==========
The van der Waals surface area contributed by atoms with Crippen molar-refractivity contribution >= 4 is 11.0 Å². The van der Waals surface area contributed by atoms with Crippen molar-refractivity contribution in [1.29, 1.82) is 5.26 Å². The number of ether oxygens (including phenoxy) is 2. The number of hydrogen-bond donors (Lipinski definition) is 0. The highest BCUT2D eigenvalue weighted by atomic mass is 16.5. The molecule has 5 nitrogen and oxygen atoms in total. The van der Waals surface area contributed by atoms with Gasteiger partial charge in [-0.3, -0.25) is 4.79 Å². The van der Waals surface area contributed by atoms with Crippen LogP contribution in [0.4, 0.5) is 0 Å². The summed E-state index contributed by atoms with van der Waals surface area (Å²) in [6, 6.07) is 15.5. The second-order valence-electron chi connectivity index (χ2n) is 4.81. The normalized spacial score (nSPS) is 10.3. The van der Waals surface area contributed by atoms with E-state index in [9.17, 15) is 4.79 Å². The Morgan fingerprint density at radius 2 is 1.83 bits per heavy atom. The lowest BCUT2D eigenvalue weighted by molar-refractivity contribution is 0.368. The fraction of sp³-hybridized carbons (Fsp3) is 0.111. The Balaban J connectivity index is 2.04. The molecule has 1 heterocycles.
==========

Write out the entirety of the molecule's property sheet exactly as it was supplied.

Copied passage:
The van der Waals surface area contributed by atoms with Crippen molar-refractivity contribution >= 4 is 11.0 Å². The van der Waals surface area contributed by atoms with Crippen molar-refractivity contribution in [1.29, 1.82) is 5.26 Å². The number of ether oxygens (including phenoxy) is 2. The number of hydrogen-bond donors (Lipinski definition) is 0. The highest BCUT2D eigenvalue weighted by atomic mass is 16.5. The molecule has 5 nitrogen and oxygen atoms in total. The van der Waals surface area contributed by atoms with Gasteiger partial charge in [-0.3, -0.25) is 4.79 Å². The van der Waals surface area contributed by atoms with Crippen LogP contribution in [0.4, 0.5) is 0 Å². The summed E-state index contributed by atoms with van der Waals surface area (Å²) in [6, 6.07) is 15.5. The second-order valence-electron chi connectivity index (χ2n) is 4.81. The normalized spacial score (nSPS) is 10.3. The van der Waals surface area contributed by atoms with E-state index in [9.17, 15) is 4.79 Å². The Morgan fingerprint density at radius 2 is 1.83 bits per heavy atom. The lowest BCUT2D eigenvalue weighted by molar-refractivity contribution is 0.368. The fraction of sp³-hybridized carbons (Fsp3) is 0.111. The Balaban J connectivity index is 2.04. The molecule has 1 heterocycles.